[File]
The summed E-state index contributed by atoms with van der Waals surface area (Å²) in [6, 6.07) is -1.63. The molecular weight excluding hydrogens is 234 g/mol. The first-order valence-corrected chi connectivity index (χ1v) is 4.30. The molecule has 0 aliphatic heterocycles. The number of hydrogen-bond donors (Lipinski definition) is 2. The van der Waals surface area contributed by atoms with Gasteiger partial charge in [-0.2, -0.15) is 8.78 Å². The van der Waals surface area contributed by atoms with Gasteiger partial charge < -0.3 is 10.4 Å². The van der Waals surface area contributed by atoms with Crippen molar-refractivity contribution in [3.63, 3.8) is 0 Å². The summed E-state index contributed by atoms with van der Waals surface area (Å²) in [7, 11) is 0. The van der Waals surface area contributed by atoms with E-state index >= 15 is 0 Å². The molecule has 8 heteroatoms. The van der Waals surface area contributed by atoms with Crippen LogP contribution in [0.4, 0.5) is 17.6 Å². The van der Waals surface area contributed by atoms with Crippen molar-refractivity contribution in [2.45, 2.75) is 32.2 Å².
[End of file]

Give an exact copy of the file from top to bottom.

The summed E-state index contributed by atoms with van der Waals surface area (Å²) in [6, 6.07) is -1.63. The molecular weight excluding hydrogens is 234 g/mol. The first-order valence-corrected chi connectivity index (χ1v) is 4.30. The molecule has 0 aliphatic heterocycles. The number of hydrogen-bond donors (Lipinski definition) is 2. The van der Waals surface area contributed by atoms with Gasteiger partial charge in [-0.2, -0.15) is 8.78 Å². The van der Waals surface area contributed by atoms with Gasteiger partial charge < -0.3 is 10.4 Å². The van der Waals surface area contributed by atoms with Crippen molar-refractivity contribution in [3.63, 3.8) is 0 Å². The summed E-state index contributed by atoms with van der Waals surface area (Å²) in [7, 11) is 0. The van der Waals surface area contributed by atoms with E-state index >= 15 is 0 Å². The molecule has 8 heteroatoms. The van der Waals surface area contributed by atoms with Crippen LogP contribution in [0.4, 0.5) is 17.6 Å². The van der Waals surface area contributed by atoms with Crippen molar-refractivity contribution in [2.45, 2.75) is 32.2 Å².